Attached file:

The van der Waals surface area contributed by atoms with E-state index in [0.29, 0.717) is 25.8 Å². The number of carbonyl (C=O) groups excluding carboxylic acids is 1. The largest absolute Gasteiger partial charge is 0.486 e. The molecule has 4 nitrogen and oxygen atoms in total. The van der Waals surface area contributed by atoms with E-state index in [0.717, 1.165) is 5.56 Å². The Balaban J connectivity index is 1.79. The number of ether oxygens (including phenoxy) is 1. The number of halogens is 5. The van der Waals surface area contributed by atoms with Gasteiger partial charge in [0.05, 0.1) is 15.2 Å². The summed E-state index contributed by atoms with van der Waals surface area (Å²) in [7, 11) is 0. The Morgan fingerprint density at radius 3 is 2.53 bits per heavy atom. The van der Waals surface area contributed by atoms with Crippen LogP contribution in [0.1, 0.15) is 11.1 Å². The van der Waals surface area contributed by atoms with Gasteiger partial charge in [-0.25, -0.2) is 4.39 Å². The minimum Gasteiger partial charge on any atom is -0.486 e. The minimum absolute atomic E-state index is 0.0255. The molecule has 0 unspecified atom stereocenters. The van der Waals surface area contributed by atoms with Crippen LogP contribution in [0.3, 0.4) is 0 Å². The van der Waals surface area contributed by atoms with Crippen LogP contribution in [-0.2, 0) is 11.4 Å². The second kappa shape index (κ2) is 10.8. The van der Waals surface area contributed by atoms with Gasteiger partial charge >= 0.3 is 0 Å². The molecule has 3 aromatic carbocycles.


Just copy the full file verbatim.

The van der Waals surface area contributed by atoms with E-state index in [0.29, 0.717) is 25.8 Å². The number of carbonyl (C=O) groups excluding carboxylic acids is 1. The largest absolute Gasteiger partial charge is 0.486 e. The molecule has 4 nitrogen and oxygen atoms in total. The van der Waals surface area contributed by atoms with E-state index in [0.717, 1.165) is 5.56 Å². The Balaban J connectivity index is 1.79. The number of ether oxygens (including phenoxy) is 1. The number of halogens is 5. The van der Waals surface area contributed by atoms with Gasteiger partial charge in [0.05, 0.1) is 15.2 Å². The summed E-state index contributed by atoms with van der Waals surface area (Å²) in [7, 11) is 0. The Morgan fingerprint density at radius 3 is 2.53 bits per heavy atom. The van der Waals surface area contributed by atoms with Crippen LogP contribution in [0.1, 0.15) is 11.1 Å². The van der Waals surface area contributed by atoms with Gasteiger partial charge in [-0.25, -0.2) is 4.39 Å². The minimum Gasteiger partial charge on any atom is -0.486 e. The minimum absolute atomic E-state index is 0.0255. The molecule has 0 unspecified atom stereocenters. The van der Waals surface area contributed by atoms with Crippen LogP contribution in [0.3, 0.4) is 0 Å². The van der Waals surface area contributed by atoms with Crippen LogP contribution in [-0.2, 0) is 11.4 Å². The second kappa shape index (κ2) is 10.8. The van der Waals surface area contributed by atoms with Gasteiger partial charge >= 0.3 is 0 Å². The molecule has 3 aromatic carbocycles.